I was fortunate enough while passing through Leiden, Holland, to be given special access to the Volkekunde Museum (the National Museum of Ethnology). When the curator asked me what was it exactly I wanted to see from their archives, two things sprang immediately to mind: Hokusai's hand painted self portrait, and his series of paintings commissioned by the Dutch in the 1820's (but that's for another blog post). Here I want to explore a bit deeper this amazing self portrait. I wish to acknowledge here that my knowledge is based entirely on curator Matthi Forrer's work, who has already written a blog post on the subject here. I am merely introducing his scholarship to followers of my blog who may be interested.
The self portrait is in fact part of a letter to a publisher. On the bottom left it is signed Hachiemon 八右衛門 with the seal Manji 卍, adding his age as 83 years old 八十三歳, so the letter must date from 1842..The letter reads:
"Well then, the sketches in this volume were made when I was about forty-one or forty-two; moreover, a number of them duplicate one another. After all these years some of them might be better worked out. The remainder, which you may smile about, should be regarded as immature work from the past"
Forrer writes that "there is only one volume of various sketches made into a book and dating from post 1842, thus meeting all the requirements. That is the Manji-ō sōhitsu gafu (卍翁艸筆畫譜) published by Kikuya Kōsaburō 菊屋幸三郎 of Edo." This must be, therefore, the publisher Hokusai was writing to.
It is not so difficult to walk into a museum and see woodblock prints designed by Hokusai. It much rarer and exciting however, to see paintings and letters by the hand of the artist. One feels a connection with the artist in a moment of creativity. There is a real sense of the artist writing quickly as well. The calligraphy shows were the ink is running out and becoming paler, before re-dipping his brush in the inkstone for more ink. My personal interpretation of the calligraphy is that it reflects someone who has a lot of energy and speed, and cuts to the chase. The letter doesn't have any flowery literary ornamentation. It is perhaps something akin today to a quick text message on a phone with a large fabulous emoji next to it.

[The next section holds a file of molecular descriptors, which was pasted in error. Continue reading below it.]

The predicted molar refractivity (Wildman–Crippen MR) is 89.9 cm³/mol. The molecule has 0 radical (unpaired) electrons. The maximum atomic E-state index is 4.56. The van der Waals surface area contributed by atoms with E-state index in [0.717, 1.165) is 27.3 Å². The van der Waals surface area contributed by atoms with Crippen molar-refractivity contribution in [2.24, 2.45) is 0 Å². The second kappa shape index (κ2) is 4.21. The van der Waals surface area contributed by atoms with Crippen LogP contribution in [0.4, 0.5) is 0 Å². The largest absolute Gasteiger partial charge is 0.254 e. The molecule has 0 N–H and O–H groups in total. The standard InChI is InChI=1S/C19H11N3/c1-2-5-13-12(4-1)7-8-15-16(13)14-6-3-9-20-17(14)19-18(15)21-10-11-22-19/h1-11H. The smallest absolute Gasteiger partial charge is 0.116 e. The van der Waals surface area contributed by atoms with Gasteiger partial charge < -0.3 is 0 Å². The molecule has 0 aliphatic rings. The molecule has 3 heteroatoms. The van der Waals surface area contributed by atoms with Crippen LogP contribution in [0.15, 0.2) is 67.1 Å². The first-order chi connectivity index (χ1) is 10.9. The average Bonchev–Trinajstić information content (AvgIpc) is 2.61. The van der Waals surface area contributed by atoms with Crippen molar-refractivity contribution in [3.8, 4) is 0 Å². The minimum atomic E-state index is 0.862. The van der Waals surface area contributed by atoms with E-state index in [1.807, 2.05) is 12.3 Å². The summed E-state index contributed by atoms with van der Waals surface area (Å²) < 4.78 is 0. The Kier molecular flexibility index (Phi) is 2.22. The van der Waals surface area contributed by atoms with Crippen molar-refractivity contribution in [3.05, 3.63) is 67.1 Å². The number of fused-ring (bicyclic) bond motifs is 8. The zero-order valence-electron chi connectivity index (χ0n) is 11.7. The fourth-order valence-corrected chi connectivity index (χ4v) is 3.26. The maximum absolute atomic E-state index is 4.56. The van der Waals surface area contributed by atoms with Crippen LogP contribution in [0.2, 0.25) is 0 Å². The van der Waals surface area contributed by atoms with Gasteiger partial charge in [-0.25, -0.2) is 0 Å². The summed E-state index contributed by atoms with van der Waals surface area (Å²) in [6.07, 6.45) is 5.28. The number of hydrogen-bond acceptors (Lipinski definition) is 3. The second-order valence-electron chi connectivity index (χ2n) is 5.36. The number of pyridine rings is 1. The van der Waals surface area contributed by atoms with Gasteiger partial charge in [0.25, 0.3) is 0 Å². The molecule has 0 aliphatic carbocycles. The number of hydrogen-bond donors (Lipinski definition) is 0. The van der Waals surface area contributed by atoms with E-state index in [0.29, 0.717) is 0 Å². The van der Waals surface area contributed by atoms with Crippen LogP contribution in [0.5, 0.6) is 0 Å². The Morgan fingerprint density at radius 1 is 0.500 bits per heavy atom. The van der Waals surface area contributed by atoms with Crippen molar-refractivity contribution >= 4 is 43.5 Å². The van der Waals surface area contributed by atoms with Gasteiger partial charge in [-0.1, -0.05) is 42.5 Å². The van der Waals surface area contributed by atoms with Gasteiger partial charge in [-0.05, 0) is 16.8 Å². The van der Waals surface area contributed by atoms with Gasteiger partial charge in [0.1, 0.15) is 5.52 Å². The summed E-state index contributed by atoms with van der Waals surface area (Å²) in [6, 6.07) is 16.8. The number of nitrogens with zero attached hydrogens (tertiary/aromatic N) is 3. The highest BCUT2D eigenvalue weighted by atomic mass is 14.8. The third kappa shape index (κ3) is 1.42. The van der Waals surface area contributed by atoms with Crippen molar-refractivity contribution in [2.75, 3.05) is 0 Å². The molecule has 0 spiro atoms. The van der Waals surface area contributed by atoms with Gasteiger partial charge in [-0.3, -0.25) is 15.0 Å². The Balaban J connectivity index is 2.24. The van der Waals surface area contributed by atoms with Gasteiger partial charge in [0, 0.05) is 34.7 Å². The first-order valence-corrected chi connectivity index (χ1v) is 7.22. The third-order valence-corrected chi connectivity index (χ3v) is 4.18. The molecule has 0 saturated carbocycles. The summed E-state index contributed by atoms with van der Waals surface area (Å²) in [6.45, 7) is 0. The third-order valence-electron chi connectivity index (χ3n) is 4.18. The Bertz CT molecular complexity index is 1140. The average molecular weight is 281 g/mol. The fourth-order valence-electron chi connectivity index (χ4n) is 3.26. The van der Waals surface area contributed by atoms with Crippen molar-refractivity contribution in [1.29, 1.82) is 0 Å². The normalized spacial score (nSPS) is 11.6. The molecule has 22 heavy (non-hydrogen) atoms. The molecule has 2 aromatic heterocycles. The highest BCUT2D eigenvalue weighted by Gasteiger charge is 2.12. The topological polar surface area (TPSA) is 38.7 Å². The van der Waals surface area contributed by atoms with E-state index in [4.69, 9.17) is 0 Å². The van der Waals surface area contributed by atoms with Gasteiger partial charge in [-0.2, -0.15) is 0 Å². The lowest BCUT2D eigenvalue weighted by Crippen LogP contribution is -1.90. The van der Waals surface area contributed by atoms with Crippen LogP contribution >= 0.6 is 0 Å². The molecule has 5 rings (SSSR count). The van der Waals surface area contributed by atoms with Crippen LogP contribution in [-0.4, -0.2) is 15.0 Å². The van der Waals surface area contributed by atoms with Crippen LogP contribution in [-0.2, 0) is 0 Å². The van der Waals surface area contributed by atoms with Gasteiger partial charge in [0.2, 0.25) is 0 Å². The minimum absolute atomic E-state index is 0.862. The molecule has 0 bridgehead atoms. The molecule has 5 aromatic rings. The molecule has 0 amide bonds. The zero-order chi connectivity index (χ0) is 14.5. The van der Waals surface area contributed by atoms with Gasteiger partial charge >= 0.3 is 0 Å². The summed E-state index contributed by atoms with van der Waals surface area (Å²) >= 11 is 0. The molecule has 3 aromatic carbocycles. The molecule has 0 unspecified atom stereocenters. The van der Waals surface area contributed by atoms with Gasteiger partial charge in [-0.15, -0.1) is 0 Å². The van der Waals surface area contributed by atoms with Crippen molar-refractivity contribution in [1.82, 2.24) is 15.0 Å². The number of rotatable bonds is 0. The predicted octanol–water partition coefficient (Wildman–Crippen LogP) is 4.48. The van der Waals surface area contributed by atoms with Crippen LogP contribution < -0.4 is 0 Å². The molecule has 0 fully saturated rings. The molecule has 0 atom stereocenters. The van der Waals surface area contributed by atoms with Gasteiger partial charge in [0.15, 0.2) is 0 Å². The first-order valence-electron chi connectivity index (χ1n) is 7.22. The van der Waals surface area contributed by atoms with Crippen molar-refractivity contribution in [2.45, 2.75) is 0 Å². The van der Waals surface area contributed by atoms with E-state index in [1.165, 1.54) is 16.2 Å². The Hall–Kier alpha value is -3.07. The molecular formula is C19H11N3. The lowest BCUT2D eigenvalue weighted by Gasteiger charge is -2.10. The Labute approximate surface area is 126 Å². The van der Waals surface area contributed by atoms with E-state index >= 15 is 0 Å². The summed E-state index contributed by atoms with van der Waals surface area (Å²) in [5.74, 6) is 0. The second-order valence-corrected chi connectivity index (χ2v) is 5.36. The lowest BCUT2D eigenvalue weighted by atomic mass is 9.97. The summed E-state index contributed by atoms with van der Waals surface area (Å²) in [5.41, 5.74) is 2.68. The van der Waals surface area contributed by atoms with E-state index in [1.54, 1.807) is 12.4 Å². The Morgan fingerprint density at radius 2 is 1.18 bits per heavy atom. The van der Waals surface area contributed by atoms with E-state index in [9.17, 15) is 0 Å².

Hokusai perhaps drew the portrait first and then wrote the calligraphy around it. Hokusai seems blanketed by many layers, and so perhaps it was Winter or Autumn at the time. He has large ears and beady yet lively eyes. His face is jovial and excited; the face of a man with a sense of humour and wit. The portrait has varied strokes that are thin and fat, dry and wet, lighter and darker. Hokusai has no airs: there is nothing self important or pompous about his depiction at all. There is also a fabulous dynamism and movement as he gesticulates. I wonder if he was pointing to the bundle of drawings enclosed?
The self portrait is an absolute treasure and a tiny window that lets us come closer to the great Master himself in a more intimate level, like no other art work.